Every year, the British and Irish Association of Zoos and Aquariums (BIAZA) holds an AGM and conference which is hosted by a member zoo. This year’s conference was co-hosted locally by Shaldon Wildlife Trust, BIAZA’s smallest zoo, and Living Coasts, BIAZA’s only coastal zoo.
The two days of talks and presentations had the theme of ‘Collaboration and cooperation – working together for wildlife’. Over 100 zoo professionals attended the conference, including directors, marketing staff, educators, keepers, BIAZA Council members and more.
Marine plastics was the focus of the first day, with BIAZA members signing a pledge to take action to reduce the level of plastics at their zoos and to increase awareness of the situation, contributing to positive behaviour change to reduce levels of plastic.
Dr Kirsten Pullen, BIAZA Chair and former Paignton Zoo research scientist: “BIAZA is a professional body representing 117 zoos and aquariums which welcome 28 million visitors a year. We are uniquely placed to raise awareness and change behaviour in the UK”.
Keynote speakers included Jo Ruxton from Plastic Oceans UK, who gave a heartfelt talk on her work creating the film ‘A Plastic Ocean’ (available to view on Netflix). She detailed the amount of plastic they had seen in the oceans while filming, not just on the surface but below as well, and recounted the impact it is having on wildlife out in the open ocean.
Dr Sian Prior from Clean Arctic Alliance gave an insightful talk on working in coalitions to tackle environmental issues in the Arctic, finding common ground with corporations and individuals to tackle the problems caused by the use of heavy fuel oil, achieving more environmentally positive outcomes for all.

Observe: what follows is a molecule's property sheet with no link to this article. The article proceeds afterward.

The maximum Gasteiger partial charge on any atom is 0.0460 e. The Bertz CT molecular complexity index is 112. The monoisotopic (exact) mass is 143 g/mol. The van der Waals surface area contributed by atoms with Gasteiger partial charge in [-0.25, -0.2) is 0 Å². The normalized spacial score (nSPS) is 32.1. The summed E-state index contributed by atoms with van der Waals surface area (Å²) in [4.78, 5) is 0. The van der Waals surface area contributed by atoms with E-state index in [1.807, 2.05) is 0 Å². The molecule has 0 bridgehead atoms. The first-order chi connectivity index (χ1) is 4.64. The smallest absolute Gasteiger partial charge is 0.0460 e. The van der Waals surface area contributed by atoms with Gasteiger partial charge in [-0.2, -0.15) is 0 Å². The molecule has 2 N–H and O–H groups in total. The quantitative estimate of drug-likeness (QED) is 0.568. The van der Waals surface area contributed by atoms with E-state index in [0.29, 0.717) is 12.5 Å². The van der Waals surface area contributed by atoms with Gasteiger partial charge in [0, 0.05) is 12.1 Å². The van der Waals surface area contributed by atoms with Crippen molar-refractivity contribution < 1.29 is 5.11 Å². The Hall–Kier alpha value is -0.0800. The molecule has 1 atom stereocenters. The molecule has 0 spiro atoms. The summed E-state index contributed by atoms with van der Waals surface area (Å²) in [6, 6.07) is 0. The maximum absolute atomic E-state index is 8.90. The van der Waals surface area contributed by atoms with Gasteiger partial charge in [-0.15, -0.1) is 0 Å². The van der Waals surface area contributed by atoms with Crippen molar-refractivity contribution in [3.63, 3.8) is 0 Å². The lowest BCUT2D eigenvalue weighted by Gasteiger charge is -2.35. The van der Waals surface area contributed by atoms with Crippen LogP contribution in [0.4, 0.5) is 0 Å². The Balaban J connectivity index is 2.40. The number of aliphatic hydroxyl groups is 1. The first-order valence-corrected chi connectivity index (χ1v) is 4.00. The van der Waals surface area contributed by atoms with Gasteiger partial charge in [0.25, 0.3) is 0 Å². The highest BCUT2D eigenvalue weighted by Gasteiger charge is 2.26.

Professor Anna Nakaris from the Little Fireface Project talked about their work with locals, organisations and corporations in South East Asia and how they have benefitted the wildlife directly as well as indirectly through the building of schools and the provision of education.
While some presentations focussed on international work, others were more locally relevant. Dudley Zoo gave a presentation about their onsite bat conservation work and Torbay Cleaner Coasts Initiative gave an inspiring presentation about working with local groups to prevent and reduce marine litter in Torbay, passing on a message of ‘act local, think global’.
The theme was present throughout; without collaboration and cooperation, none of these conservation projects would be possible. The conference was an inspiring couple of days, with a positive message for the future to instigate change with the help of others.